Michael Haskins

Sunday, March 18, 2012

My friend and fellow writer Dixon Rice answers some questions about his new book, The Assassins Club. I think you'll find the interview and book fascinating. 
Thanks Dixon for taking the time to put this all together.

1.      What is the main premise of this book?
I wondered, “What if a young, likable guy ‘accidentally’ became a serial killer?” I set up a situation in THE ASSASSINS CLUB where Tyler Goode gets targeted by a redneck bully and his squad of younger, equally brutal brother in the Flathead Valley of Montana. (And don’t forget Dad.)  Each time Ty kills in order to survive, he feels he’s performed a community service – and he gets one helluva rush.  Before long, it’s become a habit he can’t shake.
2.      How long did it take you to write it?
 The main plot came to me, pretty much fully realized, during a 15-hour car drive after dropping off my son at college.  Then it took two years to weave in some interesting subplots, flesh out the characters, and please my critique group.
3.      Who’s your favorite character in it?
 Heroes are easy to write, in my opinion – so easy that they often become cardboard cutout characters. I enjoy the unbalanced, unreliable characters.  In THE ASSASSINS CLUB, there is a second serial killer who will collide with Ty in the final chapter, a 30ish man who thinks he is Jesus.  His sections are written entirely in present tense, because that’s all he knows.  The voices in his head raise such a ruckus that he can’t remember the past, nor can he look forward to the future.  He’s walking up the West Coast, killing when the mood strikes him, going where his voices direct him.  If Jesus tells you it’s Monday, you’d better check a calendar.
4.      When reading, do you prefer eBook or paperback?
I love tree-books at home, but nothing beats my Kindle when I’m on the road.
5.      What projects are you currently working on?
 I have written another Montana thriller, and puttered away with it for a decade, trying to solve plot problems caused by modern police technology.  I really enjoyed writing THE ASSASSINS CLUB in the 1970s, and realized that moving my work-in-progress back to that same era would make the plot problems vanish.  So I’m on my final rewrite of MONTANA IS BURNING and hope to have it published this summer.
6.      What is something that surprised you about being an author?
I am continually surprised by the unexpected actions of my characters.  On my 15-hour car trip, Ty was already very real to me, but the minor characters around him were pretty vague.  The book concept really caught fire when two deputy sheriffs approached the protagonis and said, “We know you’re killing people, Ty.”  He thought, “Uh-oh, here come the handcuffs.”  Instead, one of the deputies said, “We want to get in on it.”  The addition of two law enforcement officers to Ty’s pastime creates interesting problems.  In further books in this series, the ‘club’ will continue to expand, with continual new complications.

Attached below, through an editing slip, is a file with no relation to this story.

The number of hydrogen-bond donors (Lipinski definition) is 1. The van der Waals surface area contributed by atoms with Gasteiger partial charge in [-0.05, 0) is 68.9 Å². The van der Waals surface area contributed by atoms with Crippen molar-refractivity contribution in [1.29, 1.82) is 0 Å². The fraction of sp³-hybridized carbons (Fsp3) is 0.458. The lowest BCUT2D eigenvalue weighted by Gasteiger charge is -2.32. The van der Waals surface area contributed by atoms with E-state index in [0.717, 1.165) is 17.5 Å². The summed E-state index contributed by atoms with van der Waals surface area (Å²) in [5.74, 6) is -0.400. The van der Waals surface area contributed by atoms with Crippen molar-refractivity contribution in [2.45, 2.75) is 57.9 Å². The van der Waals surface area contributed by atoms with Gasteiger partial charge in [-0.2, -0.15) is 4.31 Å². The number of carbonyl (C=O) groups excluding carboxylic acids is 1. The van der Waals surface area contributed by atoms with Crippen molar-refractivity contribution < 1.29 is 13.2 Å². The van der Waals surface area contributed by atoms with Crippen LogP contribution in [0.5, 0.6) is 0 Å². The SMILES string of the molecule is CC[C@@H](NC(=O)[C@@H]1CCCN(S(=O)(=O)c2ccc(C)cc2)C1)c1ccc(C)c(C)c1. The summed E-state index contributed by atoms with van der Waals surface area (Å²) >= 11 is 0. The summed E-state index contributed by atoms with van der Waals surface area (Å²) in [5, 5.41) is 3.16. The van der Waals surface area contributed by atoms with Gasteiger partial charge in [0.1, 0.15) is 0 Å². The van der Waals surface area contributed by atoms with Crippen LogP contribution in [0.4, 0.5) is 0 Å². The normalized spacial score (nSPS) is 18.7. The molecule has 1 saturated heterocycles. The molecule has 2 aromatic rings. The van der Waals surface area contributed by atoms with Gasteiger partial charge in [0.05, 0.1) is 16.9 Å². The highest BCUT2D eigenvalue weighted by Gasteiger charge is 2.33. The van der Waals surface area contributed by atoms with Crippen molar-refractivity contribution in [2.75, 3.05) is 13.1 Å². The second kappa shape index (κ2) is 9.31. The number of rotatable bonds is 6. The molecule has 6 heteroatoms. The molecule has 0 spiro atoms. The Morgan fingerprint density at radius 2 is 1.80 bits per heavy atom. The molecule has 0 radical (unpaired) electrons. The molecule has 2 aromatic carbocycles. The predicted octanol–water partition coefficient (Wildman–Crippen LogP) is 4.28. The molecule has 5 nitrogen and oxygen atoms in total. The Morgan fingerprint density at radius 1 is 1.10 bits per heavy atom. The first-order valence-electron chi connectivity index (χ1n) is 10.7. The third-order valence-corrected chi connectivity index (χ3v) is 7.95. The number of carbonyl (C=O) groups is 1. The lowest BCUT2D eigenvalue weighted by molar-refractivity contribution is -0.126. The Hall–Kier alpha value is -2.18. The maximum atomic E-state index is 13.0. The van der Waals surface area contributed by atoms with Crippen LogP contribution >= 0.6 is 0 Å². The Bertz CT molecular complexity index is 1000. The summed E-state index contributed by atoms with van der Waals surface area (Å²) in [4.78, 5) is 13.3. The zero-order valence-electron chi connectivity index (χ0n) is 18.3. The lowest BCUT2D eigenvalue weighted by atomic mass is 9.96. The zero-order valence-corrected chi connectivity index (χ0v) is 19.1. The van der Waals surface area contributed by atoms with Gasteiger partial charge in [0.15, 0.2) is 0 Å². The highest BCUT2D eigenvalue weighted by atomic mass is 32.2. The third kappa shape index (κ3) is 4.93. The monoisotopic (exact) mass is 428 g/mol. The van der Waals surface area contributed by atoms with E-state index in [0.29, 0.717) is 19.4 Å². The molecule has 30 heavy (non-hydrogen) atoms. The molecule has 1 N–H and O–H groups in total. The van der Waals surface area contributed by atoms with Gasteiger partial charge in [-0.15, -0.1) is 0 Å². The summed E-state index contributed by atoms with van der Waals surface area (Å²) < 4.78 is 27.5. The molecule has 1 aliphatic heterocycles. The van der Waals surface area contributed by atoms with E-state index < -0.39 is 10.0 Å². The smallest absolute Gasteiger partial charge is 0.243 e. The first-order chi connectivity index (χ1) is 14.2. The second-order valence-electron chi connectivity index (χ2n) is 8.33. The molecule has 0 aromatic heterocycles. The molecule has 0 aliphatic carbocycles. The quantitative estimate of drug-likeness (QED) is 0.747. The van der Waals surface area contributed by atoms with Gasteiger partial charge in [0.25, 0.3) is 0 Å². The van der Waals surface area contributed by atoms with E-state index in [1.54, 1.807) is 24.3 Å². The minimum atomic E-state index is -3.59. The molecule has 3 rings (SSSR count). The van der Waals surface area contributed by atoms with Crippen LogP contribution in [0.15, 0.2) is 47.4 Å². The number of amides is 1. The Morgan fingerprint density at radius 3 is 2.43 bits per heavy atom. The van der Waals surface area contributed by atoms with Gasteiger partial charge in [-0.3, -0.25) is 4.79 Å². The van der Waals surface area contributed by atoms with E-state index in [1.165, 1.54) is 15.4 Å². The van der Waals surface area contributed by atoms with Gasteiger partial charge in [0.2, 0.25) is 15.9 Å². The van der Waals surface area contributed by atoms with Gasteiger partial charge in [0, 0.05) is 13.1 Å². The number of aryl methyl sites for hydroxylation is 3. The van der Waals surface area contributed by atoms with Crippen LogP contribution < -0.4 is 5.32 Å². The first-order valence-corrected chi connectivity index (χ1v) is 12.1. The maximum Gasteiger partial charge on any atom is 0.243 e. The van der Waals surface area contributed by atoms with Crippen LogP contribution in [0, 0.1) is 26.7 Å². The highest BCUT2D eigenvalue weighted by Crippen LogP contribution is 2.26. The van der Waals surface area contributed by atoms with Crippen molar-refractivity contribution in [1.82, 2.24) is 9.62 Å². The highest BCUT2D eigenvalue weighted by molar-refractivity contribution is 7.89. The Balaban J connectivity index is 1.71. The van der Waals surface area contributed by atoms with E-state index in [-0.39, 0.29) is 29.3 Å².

7.      Who designed this cover?
I was fortunate to discover Suzanne Fyhrie Parrott and her business Unruly Guides.  Suzanne and I talked about my story, and I gave her some general concepts. She did a marvelous job of turning my fuzzy ideas into a brilliant reality.  She also formatted my novel.  You can find Unruly Guides on FB at https://www.facebook.com/UnrulyGuides and Suzanne’s website is http://www.UnrulyGuides.com/ 
8.      What are your pet peeves? 
One of the things I love about the writing community is how helpful people are, even to clueless newbies.  However, there is always a small number of folks in any endeavor who take job in dragging other people down.  Some friends of mine have receive awful reviews from people who never even bothered to read the reviewed book.
9.       So do you like to cook? 
I never would have survived college if I hadn’t learned how to make spaghetti sauce and barbecue chicken.  My wife and I have a deal – if one of us cooks, the other one cleans up. I try to cook whenever possible. 
10.  Do you sleep in or get up early?
 We all have an internal critic in the back of our head, whispering that “this is worst crap that’s ever been written – let’s go for a jog instead.”  I’ve learned that if I get up at 5 am and head down to a local coffee shop, I can get hours of work done before my critic wakes up.  And if I’m on a good writing roll, I can just ignore his negative remarks.
11.  If you were to attend a St. Patrick’s Day Party, which one thing would you never leave behind and why:
 I’m about three-fourths Irish, and every Irishman knows that his most precious asset is the “Luck O’the Irish.”  It’s amazing the Emerald Isle survived the Potato Famine, centuries of British mistreatment, and our own fondness for fermented and distilled beverages of every kind. There must be a reservoir of good luck to account for our very existence.

12.  Where can your readers stalk you?
My daily blog on the writing life, Wredheaded Writer, can be found at  http://wredhead.blogspot.com/  I plan a second blog aimed at fervent readers such as myself, but haven’t yet gotten it off the ground.  The Kindle link for my e-book is   http://tinyurl.com/7fav44l and you can find me on Facebook at http://tinyurl.com/87hkkoz  or search for plain old Dixon Rice. 

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